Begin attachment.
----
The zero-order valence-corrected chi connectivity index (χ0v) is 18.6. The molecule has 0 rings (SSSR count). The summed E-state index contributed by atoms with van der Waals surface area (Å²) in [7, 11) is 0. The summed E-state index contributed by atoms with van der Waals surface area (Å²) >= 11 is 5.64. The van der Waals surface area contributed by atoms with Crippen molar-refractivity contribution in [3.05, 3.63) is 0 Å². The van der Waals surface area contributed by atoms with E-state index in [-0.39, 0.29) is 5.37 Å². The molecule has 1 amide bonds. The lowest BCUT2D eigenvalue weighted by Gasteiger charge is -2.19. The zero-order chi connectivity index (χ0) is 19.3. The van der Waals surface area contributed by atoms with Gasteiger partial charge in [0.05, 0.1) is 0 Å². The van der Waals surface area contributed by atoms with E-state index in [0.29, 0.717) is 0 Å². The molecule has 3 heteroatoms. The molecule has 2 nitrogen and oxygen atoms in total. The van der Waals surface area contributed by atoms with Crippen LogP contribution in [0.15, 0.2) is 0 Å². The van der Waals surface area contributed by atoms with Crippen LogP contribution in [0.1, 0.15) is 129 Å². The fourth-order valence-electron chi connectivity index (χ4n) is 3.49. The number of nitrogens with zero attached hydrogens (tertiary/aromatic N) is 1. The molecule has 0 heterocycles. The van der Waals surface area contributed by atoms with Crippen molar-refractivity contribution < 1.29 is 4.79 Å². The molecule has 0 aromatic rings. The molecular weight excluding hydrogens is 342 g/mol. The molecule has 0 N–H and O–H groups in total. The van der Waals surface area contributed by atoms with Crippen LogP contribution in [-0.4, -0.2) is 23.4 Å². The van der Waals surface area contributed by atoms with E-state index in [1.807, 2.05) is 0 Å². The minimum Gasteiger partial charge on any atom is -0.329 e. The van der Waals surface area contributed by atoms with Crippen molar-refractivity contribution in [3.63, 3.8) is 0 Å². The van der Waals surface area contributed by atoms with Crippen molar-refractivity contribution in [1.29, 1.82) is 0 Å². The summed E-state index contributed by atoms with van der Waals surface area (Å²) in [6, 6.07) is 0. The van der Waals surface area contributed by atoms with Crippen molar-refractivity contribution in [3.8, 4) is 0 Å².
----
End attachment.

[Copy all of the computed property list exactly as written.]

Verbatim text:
The zero-order valence-corrected chi connectivity index (χ0v) is 18.6. The molecule has 0 rings (SSSR count). The summed E-state index contributed by atoms with van der Waals surface area (Å²) in [7, 11) is 0. The summed E-state index contributed by atoms with van der Waals surface area (Å²) >= 11 is 5.64. The van der Waals surface area contributed by atoms with Crippen molar-refractivity contribution in [3.05, 3.63) is 0 Å². The van der Waals surface area contributed by atoms with E-state index in [-0.39, 0.29) is 5.37 Å². The molecule has 1 amide bonds. The lowest BCUT2D eigenvalue weighted by Gasteiger charge is -2.19. The zero-order chi connectivity index (χ0) is 19.3. The van der Waals surface area contributed by atoms with Gasteiger partial charge in [0.05, 0.1) is 0 Å². The van der Waals surface area contributed by atoms with E-state index in [0.29, 0.717) is 0 Å². The molecule has 3 heteroatoms. The molecule has 2 nitrogen and oxygen atoms in total. The van der Waals surface area contributed by atoms with Crippen LogP contribution in [0.15, 0.2) is 0 Å². The van der Waals surface area contributed by atoms with Crippen LogP contribution in [0.1, 0.15) is 129 Å². The fourth-order valence-electron chi connectivity index (χ4n) is 3.49. The number of nitrogens with zero attached hydrogens (tertiary/aromatic N) is 1. The molecule has 0 heterocycles. The van der Waals surface area contributed by atoms with Crippen molar-refractivity contribution < 1.29 is 4.79 Å². The molecule has 0 aromatic rings. The molecular weight excluding hydrogens is 342 g/mol. The molecule has 0 N–H and O–H groups in total. The van der Waals surface area contributed by atoms with Crippen LogP contribution in [-0.4, -0.2) is 23.4 Å². The van der Waals surface area contributed by atoms with E-state index in [1.807, 2.05) is 0 Å². The minimum Gasteiger partial charge on any atom is -0.329 e. The van der Waals surface area contributed by atoms with Crippen molar-refractivity contribution in [3.63, 3.8) is 0 Å². The van der Waals surface area contributed by atoms with Crippen molar-refractivity contribution in [1.29, 1.82) is 0 Å². The summed E-state index contributed by atoms with van der Waals surface area (Å²) in [6, 6.07) is 0. The van der Waals surface area contributed by atoms with Crippen molar-refractivity contribution in [3.8, 4) is 0 Å².